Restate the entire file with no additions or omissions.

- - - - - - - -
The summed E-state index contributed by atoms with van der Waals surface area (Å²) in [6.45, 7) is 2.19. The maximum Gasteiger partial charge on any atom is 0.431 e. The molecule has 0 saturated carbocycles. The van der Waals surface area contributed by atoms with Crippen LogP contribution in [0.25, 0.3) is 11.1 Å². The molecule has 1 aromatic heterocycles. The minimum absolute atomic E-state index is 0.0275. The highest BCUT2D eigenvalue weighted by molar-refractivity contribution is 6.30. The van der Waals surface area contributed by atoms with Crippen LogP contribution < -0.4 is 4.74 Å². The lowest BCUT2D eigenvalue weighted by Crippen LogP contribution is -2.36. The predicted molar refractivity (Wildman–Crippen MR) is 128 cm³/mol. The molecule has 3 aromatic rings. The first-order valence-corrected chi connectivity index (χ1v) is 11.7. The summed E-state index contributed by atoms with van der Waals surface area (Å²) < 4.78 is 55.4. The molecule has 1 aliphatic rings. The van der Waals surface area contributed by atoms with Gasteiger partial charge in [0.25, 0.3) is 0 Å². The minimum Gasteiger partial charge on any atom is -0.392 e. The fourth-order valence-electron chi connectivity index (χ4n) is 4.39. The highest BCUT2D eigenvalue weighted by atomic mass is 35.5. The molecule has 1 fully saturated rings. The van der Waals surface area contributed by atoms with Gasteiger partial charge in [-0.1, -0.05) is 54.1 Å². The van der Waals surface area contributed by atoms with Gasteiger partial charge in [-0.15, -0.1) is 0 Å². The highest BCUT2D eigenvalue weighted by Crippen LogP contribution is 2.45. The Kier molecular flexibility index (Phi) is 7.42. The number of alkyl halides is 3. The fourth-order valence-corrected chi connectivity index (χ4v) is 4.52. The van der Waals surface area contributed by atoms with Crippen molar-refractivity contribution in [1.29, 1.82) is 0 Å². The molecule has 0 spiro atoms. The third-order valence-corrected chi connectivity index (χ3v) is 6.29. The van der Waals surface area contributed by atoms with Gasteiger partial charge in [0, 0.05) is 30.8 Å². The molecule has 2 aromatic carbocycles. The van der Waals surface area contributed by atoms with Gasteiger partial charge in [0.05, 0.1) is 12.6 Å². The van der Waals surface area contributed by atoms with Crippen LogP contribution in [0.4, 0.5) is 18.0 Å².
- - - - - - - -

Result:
The summed E-state index contributed by atoms with van der Waals surface area (Å²) in [6.45, 7) is 2.19. The maximum Gasteiger partial charge on any atom is 0.431 e. The molecule has 0 saturated carbocycles. The van der Waals surface area contributed by atoms with Crippen LogP contribution in [0.25, 0.3) is 11.1 Å². The molecule has 1 aromatic heterocycles. The minimum absolute atomic E-state index is 0.0275. The highest BCUT2D eigenvalue weighted by molar-refractivity contribution is 6.30. The van der Waals surface area contributed by atoms with Crippen LogP contribution < -0.4 is 4.74 Å². The lowest BCUT2D eigenvalue weighted by Crippen LogP contribution is -2.36. The predicted molar refractivity (Wildman–Crippen MR) is 128 cm³/mol. The molecule has 3 aromatic rings. The first-order valence-corrected chi connectivity index (χ1v) is 11.7. The summed E-state index contributed by atoms with van der Waals surface area (Å²) < 4.78 is 55.4. The molecule has 1 aliphatic rings. The van der Waals surface area contributed by atoms with Gasteiger partial charge in [0.25, 0.3) is 0 Å². The minimum Gasteiger partial charge on any atom is -0.392 e. The fourth-order valence-electron chi connectivity index (χ4n) is 4.39. The highest BCUT2D eigenvalue weighted by atomic mass is 35.5. The molecule has 1 fully saturated rings. The van der Waals surface area contributed by atoms with Gasteiger partial charge in [-0.1, -0.05) is 54.1 Å². The van der Waals surface area contributed by atoms with Gasteiger partial charge in [-0.15, -0.1) is 0 Å². The highest BCUT2D eigenvalue weighted by Crippen LogP contribution is 2.45. The Kier molecular flexibility index (Phi) is 7.42. The number of alkyl halides is 3. The fourth-order valence-corrected chi connectivity index (χ4v) is 4.52. The van der Waals surface area contributed by atoms with Crippen molar-refractivity contribution in [1.29, 1.82) is 0 Å². The molecule has 0 spiro atoms. The third-order valence-corrected chi connectivity index (χ3v) is 6.29. The van der Waals surface area contributed by atoms with Gasteiger partial charge in [0, 0.05) is 30.8 Å². The molecule has 2 aromatic carbocycles. The van der Waals surface area contributed by atoms with Gasteiger partial charge in [0.05, 0.1) is 12.6 Å². The van der Waals surface area contributed by atoms with Crippen LogP contribution in [0.4, 0.5) is 18.0 Å².